Date:03 Mar, 2016


Andrea del Verrocchio was born in Florence, the son of a brick and tile maker. Nothing is known about his early training. In 1465 the magistrates of the merchants’ guild of Florence commissioned him to execute a bronze Doubting of Thomas to occupy a marble niche earlier executed by Donatello and Michelozzo for the principal facade of Orsanmichele in Florence. When the group was finally placed in its niche in 1483, the diarist L. Landucci called the head of Christ “the most beautiful head of the Saviour that has yet been made.” The Doubting of Thomas is one of the most important sculpture groups of the entire Renaissance. It is a dramatic masterpiece of spatial arrangement between two high-relief, life-size figures (the statues are actually hollow shells of bronze, without backs) and an exquisitely ornamented Renaissance niche.

The Medici family commissioned a number of works from Verrocchio. In 1467 Cosimo de’ Medici was buried in a tomb that had been commissioned from Verrocchio two years earlier. In 1471 he completed the tomb for Giovanni and Piero de’ Medici in the old sacristy of the family church of S. Lorenzo in Florence. The rich marble, porphyry, and bronze sarcophagus is framed by a marble arch and backed by a bronze grille in the form of interlaced ropes; it is one of the most original creations of the period. An early masterpiece in bronze, David, a pensive, boyish figure in leather jerkin and skirt, triumphant over Goliath, was commissioned by Lorenzo de’ Medici for his villa at Careggi. He sold the David to the Signory of Florence in 1476. Other Medici commissions completed by Verrocchio are listed in an inventory of 1496, including a bust of Giuliano in terra-cotta.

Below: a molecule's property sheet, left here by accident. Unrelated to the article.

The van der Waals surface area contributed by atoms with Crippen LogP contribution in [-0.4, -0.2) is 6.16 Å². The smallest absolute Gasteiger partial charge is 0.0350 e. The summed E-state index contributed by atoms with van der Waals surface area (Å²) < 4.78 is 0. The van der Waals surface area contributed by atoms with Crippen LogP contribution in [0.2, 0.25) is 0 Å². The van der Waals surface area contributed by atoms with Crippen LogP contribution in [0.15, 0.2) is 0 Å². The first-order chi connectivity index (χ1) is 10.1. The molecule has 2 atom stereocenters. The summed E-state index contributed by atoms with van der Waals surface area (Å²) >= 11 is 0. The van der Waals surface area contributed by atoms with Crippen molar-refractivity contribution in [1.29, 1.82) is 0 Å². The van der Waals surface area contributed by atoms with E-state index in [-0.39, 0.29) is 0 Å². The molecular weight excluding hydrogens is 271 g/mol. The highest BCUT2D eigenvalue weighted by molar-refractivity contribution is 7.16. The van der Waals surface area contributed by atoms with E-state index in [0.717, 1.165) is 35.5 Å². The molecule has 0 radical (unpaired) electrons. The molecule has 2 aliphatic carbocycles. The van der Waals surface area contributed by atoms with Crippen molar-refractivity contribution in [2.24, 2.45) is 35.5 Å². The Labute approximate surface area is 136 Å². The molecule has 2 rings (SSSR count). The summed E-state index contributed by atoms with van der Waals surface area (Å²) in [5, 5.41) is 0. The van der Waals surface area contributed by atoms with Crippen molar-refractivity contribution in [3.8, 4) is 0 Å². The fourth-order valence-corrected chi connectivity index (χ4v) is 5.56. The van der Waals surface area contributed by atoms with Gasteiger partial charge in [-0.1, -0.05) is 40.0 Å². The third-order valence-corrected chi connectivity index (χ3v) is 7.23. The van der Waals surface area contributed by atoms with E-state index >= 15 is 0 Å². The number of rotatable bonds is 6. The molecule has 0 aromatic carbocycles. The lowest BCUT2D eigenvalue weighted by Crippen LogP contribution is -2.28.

Verrocchio’s most notable painting is the Baptism of Christ. During the execution of the painting, about 1470, Verrocchio allowed his young pupil Leonardo da Vinci to paint the head of the first of two angels who kneel at the left and also the spectacular landscape vista above the angel’s head. Four other extant paintings are attributed to Verrocchio.

In 1473 Verrocchio estimated the value of a pulpit by Mino da Fiesole and Antonio Rossellino in the Prato Cathedral. In 1477 Verrocchio competed with Piero Pollaiuolo for the monument of Cardinal Niccolò Forteguerri in Pistoia. Although Pollaiuolo’s design was accepted, Lorenzo de’ Medici ordered the one by Verrocchio executed. In the same year he presented two models for reliefs for the altar of S. Giovanni in the Baptistery of Florence; one, the Beheading of John the Baptist, was accepted and finished in 1480.

Among Verrocchio’s marble works is the Bust of a Young Woman, often identified, without proof, as the mistress of Lorenzo de’ Medici, Lucrezia Donati. She is clad in a translucent garment and has broad eyebrows and large, beautifully graceful hands. His conception represents the new spirit of naturalism which arose in the 1480s in Florentine sculpture and painting.

Verrocchio’s final work is also his grandest: the bronze equestrian monument of Bartolommeo Colleoni in Campo SS. Giovanni e Paolo, Venice. Colleoni, a condottiere, died in 1475 and left money to the Venetian Republic for the execution of the statue. The commission was awarded in 1479, and the model was executed in Florence; it was sent to Venice two years later. Verrocchio moved to Venice in 1483 and died there five years later before he could cast his clay model in bronze. The casting was begun in 1490 by Alessandro Leopardi, who also designed the base on which the monument was finally set in 1496. Verrocchio abandoned Donatello’s static concept of the equestrian monument and presented Colleoni, armed and helmeted, riding his charger into battle. Rarely has a sculptor so effectively depicted the expression of power in a dramatic moment.